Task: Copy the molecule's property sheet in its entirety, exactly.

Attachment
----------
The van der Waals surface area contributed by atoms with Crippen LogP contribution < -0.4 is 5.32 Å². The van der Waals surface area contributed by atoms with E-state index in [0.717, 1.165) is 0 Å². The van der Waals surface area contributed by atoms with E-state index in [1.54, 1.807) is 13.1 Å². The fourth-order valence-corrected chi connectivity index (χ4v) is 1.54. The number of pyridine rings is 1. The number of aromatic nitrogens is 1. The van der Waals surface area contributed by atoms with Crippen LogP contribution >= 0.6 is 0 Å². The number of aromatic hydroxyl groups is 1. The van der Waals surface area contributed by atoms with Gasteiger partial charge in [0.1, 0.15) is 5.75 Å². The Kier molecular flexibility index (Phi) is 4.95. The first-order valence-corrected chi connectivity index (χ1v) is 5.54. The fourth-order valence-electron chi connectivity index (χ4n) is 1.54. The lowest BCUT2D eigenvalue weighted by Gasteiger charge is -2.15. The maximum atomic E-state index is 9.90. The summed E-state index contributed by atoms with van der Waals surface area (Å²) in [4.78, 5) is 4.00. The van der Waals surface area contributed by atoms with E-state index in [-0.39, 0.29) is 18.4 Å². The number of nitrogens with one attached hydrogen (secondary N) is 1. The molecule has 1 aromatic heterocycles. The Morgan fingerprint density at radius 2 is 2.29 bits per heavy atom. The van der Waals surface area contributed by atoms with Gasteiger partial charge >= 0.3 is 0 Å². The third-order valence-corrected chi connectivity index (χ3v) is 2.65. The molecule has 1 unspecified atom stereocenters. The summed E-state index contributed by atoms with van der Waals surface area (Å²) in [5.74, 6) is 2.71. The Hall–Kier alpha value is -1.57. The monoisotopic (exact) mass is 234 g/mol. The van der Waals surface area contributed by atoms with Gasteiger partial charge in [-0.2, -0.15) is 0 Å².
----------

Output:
The van der Waals surface area contributed by atoms with Crippen LogP contribution < -0.4 is 5.32 Å². The van der Waals surface area contributed by atoms with E-state index in [0.717, 1.165) is 0 Å². The van der Waals surface area contributed by atoms with E-state index in [1.54, 1.807) is 13.1 Å². The fourth-order valence-corrected chi connectivity index (χ4v) is 1.54. The number of pyridine rings is 1. The number of aromatic nitrogens is 1. The van der Waals surface area contributed by atoms with Crippen LogP contribution >= 0.6 is 0 Å². The number of aromatic hydroxyl groups is 1. The van der Waals surface area contributed by atoms with Gasteiger partial charge in [0.1, 0.15) is 5.75 Å². The Kier molecular flexibility index (Phi) is 4.95. The first-order valence-corrected chi connectivity index (χ1v) is 5.54. The fourth-order valence-electron chi connectivity index (χ4n) is 1.54. The lowest BCUT2D eigenvalue weighted by Gasteiger charge is -2.15. The maximum atomic E-state index is 9.90. The summed E-state index contributed by atoms with van der Waals surface area (Å²) in [4.78, 5) is 4.00. The van der Waals surface area contributed by atoms with E-state index in [-0.39, 0.29) is 18.4 Å². The number of nitrogens with one attached hydrogen (secondary N) is 1. The molecule has 1 aromatic heterocycles. The Morgan fingerprint density at radius 2 is 2.29 bits per heavy atom. The van der Waals surface area contributed by atoms with Gasteiger partial charge >= 0.3 is 0 Å². The third-order valence-corrected chi connectivity index (χ3v) is 2.65. The molecule has 1 unspecified atom stereocenters. The summed E-state index contributed by atoms with van der Waals surface area (Å²) in [5.74, 6) is 2.71. The Hall–Kier alpha value is -1.57. The monoisotopic (exact) mass is 234 g/mol. The van der Waals surface area contributed by atoms with Gasteiger partial charge in [-0.2, -0.15) is 0 Å².